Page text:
Anyone can easily find the Cornell Website and copy of Chisholm vs Georgia that I’m relying on. Can anyone besides you find a copy of the book that you’re relying on?

         
      • Toland

        November 27, 2014 at 10:52 AM

        Adask asked, “Why would Cornell publish a false opinion?”

        They didn’t. The opinions published by Cornell are the actual opinions of the case. Cornell does however MISLABEL these opinions on their website, probably due to an automated computer error. This mislabeling is evident for two reasons.

        1) Justice Iredell, whose opinion Cornell mislabels “opinion of the Court”, was in the DISSENT, whereas only a majority opinion is ever an “opinion of the Court”.

        2) The Supreme Court did not issue an “opinion of the Court” in Chisholm v. Georgia.

        In addition to the source already cited, we have Wikipedia:

        “…In that time, there was no “opinion of the Court” or “majority opinion”; the Justices delivered their opinions seriatim, that is, individually, and in ascending order of seniority….”

        http://en.wikipedia.org/wiki/Chisholm_v._Georgia

        Another source, State Sovereign Immunity in Suits to Enforce Federal Rights:

        “As a consequence of the Court’s practice of having each judge issue his own opinion, there is no majority opinion in Chisholm.”

        http://openscholarship.wustl.edu/cgi/viewcontent.cgi?article=2582&context=law_lawreview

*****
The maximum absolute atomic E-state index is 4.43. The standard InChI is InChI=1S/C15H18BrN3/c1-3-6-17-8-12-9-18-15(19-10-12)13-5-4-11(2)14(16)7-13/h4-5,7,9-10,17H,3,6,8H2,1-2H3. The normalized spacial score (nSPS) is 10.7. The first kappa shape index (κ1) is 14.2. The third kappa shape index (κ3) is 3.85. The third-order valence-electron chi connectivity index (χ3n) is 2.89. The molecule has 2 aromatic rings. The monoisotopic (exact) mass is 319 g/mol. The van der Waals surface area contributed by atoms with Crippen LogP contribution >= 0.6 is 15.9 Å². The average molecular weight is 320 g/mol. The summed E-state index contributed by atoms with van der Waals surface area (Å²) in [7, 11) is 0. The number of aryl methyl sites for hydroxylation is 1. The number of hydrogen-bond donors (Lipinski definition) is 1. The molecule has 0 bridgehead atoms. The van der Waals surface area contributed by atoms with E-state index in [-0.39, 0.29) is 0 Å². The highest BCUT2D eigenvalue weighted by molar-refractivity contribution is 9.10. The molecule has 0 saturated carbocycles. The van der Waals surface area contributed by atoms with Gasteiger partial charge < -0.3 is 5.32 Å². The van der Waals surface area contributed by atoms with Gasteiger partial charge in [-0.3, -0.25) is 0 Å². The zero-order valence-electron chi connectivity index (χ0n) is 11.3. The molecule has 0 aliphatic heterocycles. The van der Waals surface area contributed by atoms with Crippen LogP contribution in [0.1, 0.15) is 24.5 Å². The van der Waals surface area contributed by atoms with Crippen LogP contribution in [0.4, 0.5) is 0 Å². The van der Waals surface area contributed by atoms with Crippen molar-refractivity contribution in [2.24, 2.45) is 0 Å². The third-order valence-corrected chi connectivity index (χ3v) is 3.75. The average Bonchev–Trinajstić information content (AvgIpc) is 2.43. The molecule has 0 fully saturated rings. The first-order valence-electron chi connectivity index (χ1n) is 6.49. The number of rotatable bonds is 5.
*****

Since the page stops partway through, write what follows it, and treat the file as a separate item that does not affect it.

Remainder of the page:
• Roger

        November 27, 2014 at 12:04 PM

        @Toland

        Here’s another cite to add to your collection:

        “Before Chief Justice Marshall’s era [1801 to 1835], Supreme Court justices filed judicial opinions individually, or seriatim; the Court issued no opinion reflecting the rationale of a majority of justices in the cases it decided.”

        Seriatim: The Supreme Court Before John Marshall, by Scott Douglas Gerber (editor). New York: New York University Press, 1998, xi, 362 pp.

        So yeah, Cornell’s web site has a mistake. There is no “opinion of the court” in Chisholm v. Georgia (1793).

         
      • Adask

        November 28, 2014 at 6:14 AM

        You don’t appear to have given us a “cite” from a court case. I only see a quote from a book edited by Mr. Gerber. It’s not even clear that Mr. Gerber is the author but may only have edited a series of articles written by several different authors who may not even agree between themselves as to how the cases were all decided and declared by the Court prior to Marshall.